3. You are so not alone in this. I love that you gave voice to your fears because it encourages the rest of us to own up to ours, as we relate to yours. This passage of time, is so real, so scary, and so inevitable, and it’s hard to ignore my own anxiety attacks in unexpected moments. The uncertainty, the unwillingness to let go of what we have now, and the fear of losing my family are why I find it hard to breathe sometimes, so thank you for opening up and letting me know that this is perhaps normal. That in the darkest hours, maybe we can help each other through this too?

    • Thanks so much for *your* comment, Justine, because I really did feel kind of nervous posting this, thinking I would definitely come across sounding incredibly neurotic. Not that I’m happy you go through these anxieties too but it’s comforting to know it is “normal” to have these fears.

  4. Yes! I get this! And I appreciate your honesty.

    I started having “getting older” anxieties when I turned 10. I say this, usually, with a smile, but it was very serious to me then. I cried that die. I didn’t know why until I read something in Eat. Pray. Love by Elizabeth Gilbert and she talks about her having the same anxiety at 10, too. It had to do with fear, she said. Fear of death and our mortality. The thought of death is what made each birthday from 10 onwards very painful for me. Aware that death would come, I never felt like I was doing enough.Ever. I set dates for myself for professional and academic goals and was rushing all my life to beat death. I am 30 now, as you know, and I have changed, however. I can enjoy more of this moment now. Should I die tomorrow, I’m thankful to have lived. That I got here is amazing to me.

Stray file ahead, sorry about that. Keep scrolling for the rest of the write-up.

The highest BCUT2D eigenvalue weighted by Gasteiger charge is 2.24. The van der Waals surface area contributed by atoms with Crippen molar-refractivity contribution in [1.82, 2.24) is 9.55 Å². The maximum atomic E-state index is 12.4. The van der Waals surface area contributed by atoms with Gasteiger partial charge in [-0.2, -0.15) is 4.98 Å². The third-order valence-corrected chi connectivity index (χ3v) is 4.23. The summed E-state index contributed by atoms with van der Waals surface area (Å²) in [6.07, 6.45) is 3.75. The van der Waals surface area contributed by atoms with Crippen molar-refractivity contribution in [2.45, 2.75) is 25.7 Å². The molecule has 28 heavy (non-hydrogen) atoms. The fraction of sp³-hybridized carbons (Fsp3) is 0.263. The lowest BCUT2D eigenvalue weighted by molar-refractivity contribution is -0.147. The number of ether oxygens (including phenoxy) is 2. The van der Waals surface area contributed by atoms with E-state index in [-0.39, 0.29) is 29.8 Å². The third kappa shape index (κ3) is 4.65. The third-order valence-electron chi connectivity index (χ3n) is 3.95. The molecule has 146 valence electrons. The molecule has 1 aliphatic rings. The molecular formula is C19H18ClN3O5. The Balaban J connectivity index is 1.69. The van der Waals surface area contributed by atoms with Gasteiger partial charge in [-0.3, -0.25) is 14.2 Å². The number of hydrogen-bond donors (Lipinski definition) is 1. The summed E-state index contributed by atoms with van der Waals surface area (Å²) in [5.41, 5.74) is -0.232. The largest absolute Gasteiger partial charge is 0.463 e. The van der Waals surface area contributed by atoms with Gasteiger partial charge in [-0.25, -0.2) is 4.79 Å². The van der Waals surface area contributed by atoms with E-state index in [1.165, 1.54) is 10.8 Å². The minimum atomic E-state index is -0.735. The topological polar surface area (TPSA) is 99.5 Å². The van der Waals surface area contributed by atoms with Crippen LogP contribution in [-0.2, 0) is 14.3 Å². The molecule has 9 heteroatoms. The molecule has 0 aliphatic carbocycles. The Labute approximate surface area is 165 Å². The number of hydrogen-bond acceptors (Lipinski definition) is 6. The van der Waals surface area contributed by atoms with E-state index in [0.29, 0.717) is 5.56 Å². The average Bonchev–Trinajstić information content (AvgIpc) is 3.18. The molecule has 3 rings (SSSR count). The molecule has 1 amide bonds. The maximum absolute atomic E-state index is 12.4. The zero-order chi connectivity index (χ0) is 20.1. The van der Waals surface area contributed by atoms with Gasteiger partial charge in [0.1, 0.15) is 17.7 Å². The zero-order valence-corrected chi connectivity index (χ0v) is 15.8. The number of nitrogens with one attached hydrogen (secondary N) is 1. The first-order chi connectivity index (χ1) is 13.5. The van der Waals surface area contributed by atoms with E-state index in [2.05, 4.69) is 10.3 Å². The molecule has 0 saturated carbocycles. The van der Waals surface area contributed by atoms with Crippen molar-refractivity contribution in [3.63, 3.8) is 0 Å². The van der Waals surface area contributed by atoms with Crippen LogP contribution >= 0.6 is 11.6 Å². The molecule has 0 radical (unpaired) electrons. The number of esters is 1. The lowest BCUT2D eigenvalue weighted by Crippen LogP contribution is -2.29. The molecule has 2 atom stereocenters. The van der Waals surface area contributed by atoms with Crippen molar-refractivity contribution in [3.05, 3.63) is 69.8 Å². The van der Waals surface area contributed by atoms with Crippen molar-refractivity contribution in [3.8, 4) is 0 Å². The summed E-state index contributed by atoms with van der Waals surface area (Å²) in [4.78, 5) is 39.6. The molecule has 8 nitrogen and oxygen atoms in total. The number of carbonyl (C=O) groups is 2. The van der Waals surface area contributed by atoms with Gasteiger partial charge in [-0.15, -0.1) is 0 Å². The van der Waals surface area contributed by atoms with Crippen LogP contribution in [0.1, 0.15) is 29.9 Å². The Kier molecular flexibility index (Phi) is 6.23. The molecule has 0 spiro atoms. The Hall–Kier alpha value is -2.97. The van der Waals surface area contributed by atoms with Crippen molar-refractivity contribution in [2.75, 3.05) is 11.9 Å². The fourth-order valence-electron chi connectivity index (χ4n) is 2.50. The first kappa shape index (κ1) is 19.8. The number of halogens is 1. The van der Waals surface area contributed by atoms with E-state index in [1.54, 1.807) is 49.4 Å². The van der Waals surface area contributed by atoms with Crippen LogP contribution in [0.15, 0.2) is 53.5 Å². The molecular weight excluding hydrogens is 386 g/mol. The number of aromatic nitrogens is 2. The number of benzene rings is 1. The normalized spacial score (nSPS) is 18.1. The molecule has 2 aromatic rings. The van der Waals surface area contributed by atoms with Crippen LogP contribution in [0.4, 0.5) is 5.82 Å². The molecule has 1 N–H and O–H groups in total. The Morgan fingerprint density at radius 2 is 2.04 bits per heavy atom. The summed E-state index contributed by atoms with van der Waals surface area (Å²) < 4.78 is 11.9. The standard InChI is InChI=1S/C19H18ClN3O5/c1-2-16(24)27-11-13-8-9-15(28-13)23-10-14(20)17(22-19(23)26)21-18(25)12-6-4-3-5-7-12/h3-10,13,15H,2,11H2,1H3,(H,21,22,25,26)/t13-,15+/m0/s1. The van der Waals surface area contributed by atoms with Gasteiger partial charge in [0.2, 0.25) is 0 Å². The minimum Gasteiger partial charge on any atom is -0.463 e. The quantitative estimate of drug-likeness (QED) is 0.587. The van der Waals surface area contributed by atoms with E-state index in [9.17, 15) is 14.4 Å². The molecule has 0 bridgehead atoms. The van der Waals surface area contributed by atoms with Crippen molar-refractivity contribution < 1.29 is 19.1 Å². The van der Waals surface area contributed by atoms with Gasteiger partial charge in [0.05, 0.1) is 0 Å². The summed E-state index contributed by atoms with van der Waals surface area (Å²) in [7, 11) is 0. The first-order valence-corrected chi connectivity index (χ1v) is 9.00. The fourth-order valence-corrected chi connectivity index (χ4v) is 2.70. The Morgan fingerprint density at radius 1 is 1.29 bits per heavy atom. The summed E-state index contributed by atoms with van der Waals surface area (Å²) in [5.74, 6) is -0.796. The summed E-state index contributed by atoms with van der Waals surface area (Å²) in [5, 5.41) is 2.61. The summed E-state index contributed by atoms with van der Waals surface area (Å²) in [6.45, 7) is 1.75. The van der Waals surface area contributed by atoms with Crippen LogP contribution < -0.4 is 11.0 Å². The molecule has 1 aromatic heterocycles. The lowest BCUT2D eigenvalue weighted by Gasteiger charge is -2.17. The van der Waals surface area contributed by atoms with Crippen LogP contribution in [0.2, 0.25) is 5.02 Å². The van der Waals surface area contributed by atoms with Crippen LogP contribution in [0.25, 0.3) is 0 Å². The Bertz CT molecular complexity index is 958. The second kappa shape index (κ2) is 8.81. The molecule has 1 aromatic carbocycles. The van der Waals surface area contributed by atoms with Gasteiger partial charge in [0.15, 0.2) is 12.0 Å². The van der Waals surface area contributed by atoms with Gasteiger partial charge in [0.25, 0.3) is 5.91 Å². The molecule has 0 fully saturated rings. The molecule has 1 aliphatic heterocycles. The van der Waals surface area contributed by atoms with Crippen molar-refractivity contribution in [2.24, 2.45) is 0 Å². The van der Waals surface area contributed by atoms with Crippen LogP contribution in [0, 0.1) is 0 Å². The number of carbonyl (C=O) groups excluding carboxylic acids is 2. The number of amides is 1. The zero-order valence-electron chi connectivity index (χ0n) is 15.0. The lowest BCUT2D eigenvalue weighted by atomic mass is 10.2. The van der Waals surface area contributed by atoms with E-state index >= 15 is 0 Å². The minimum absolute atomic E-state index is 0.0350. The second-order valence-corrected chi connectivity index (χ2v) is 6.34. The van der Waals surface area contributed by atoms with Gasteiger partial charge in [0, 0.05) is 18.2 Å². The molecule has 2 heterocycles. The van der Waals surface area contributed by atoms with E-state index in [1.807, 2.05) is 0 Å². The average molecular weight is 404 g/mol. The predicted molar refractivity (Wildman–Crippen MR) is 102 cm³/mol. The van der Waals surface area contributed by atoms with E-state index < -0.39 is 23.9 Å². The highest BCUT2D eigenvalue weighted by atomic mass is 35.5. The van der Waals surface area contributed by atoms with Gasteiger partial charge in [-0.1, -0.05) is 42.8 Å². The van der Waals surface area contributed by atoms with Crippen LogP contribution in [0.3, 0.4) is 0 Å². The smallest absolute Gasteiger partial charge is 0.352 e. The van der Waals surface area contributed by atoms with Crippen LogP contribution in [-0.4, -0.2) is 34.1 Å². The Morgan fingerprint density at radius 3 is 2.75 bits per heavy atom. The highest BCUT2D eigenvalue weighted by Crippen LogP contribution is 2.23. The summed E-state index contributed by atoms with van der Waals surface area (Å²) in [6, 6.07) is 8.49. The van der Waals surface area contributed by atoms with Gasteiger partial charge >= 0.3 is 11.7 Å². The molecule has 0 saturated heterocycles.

So from this new place, I say, fear not what could be. Celebrate what is – Your wonderful life, your relationships. This is what matters. I hope this helps! xo. 🙂

    • Oh Jessica, a kindred spirit! I am comforted to know that you’ve shared the same anxieties, though I am sorry to hear that they started when you were so little. I think it is especially hard when we are little, actually, and we are confronted for the first time with the concept of mortality. I think a lot of people immediately think of their parents, and their fears of losing them. My 8 year old knows we all die, and he will sometimes joke about us becoming 150 years old or something…I get nervous when he starts talking about it but I think he is still at the age where he isn’t quite grasping what it all means…

  5. Cecilia, your honesty is always refreshing. Of course you know that you’re not alone with these feelings. Personally, I feel like a late bloomer. I feel like i just got a clue about life very recently. Part of me is always rushing, tryng to catch up to I don’t know who. The other part of me wants time to slow done and let me be young forever.